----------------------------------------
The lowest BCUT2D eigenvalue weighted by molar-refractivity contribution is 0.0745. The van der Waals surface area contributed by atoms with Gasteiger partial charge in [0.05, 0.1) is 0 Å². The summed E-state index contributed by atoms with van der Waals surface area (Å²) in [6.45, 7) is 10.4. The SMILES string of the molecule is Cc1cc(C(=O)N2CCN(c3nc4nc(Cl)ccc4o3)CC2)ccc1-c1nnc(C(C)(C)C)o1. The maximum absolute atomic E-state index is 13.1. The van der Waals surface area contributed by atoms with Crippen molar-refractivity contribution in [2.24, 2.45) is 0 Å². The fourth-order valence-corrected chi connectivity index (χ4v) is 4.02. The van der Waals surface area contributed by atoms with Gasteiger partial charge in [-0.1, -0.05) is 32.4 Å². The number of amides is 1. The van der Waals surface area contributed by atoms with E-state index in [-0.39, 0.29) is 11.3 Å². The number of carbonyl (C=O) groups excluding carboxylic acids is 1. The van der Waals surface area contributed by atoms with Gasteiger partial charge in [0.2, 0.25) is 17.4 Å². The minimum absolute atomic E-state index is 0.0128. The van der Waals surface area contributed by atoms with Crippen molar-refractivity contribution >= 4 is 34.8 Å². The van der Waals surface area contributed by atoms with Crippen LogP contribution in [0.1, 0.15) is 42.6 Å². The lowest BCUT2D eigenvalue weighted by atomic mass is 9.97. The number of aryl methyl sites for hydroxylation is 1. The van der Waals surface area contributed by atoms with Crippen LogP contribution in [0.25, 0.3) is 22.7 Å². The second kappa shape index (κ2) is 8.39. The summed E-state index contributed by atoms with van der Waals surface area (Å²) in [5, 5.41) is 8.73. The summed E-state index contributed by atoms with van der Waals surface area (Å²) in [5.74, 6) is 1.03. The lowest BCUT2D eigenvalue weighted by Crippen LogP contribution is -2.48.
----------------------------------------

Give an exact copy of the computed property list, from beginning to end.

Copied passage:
The lowest BCUT2D eigenvalue weighted by molar-refractivity contribution is 0.0745. The van der Waals surface area contributed by atoms with Gasteiger partial charge in [0.05, 0.1) is 0 Å². The summed E-state index contributed by atoms with van der Waals surface area (Å²) in [6.45, 7) is 10.4. The SMILES string of the molecule is Cc1cc(C(=O)N2CCN(c3nc4nc(Cl)ccc4o3)CC2)ccc1-c1nnc(C(C)(C)C)o1. The maximum absolute atomic E-state index is 13.1. The van der Waals surface area contributed by atoms with Crippen molar-refractivity contribution in [2.24, 2.45) is 0 Å². The fourth-order valence-corrected chi connectivity index (χ4v) is 4.02. The van der Waals surface area contributed by atoms with Gasteiger partial charge in [-0.1, -0.05) is 32.4 Å². The number of amides is 1. The van der Waals surface area contributed by atoms with E-state index in [-0.39, 0.29) is 11.3 Å². The number of carbonyl (C=O) groups excluding carboxylic acids is 1. The van der Waals surface area contributed by atoms with Gasteiger partial charge in [0.2, 0.25) is 17.4 Å². The minimum absolute atomic E-state index is 0.0128. The van der Waals surface area contributed by atoms with Crippen molar-refractivity contribution >= 4 is 34.8 Å². The van der Waals surface area contributed by atoms with Crippen LogP contribution in [0.1, 0.15) is 42.6 Å². The lowest BCUT2D eigenvalue weighted by atomic mass is 9.97. The number of aryl methyl sites for hydroxylation is 1. The van der Waals surface area contributed by atoms with Crippen LogP contribution in [0.25, 0.3) is 22.7 Å². The second kappa shape index (κ2) is 8.39. The summed E-state index contributed by atoms with van der Waals surface area (Å²) in [5, 5.41) is 8.73. The summed E-state index contributed by atoms with van der Waals surface area (Å²) in [5.74, 6) is 1.03. The lowest BCUT2D eigenvalue weighted by Crippen LogP contribution is -2.48.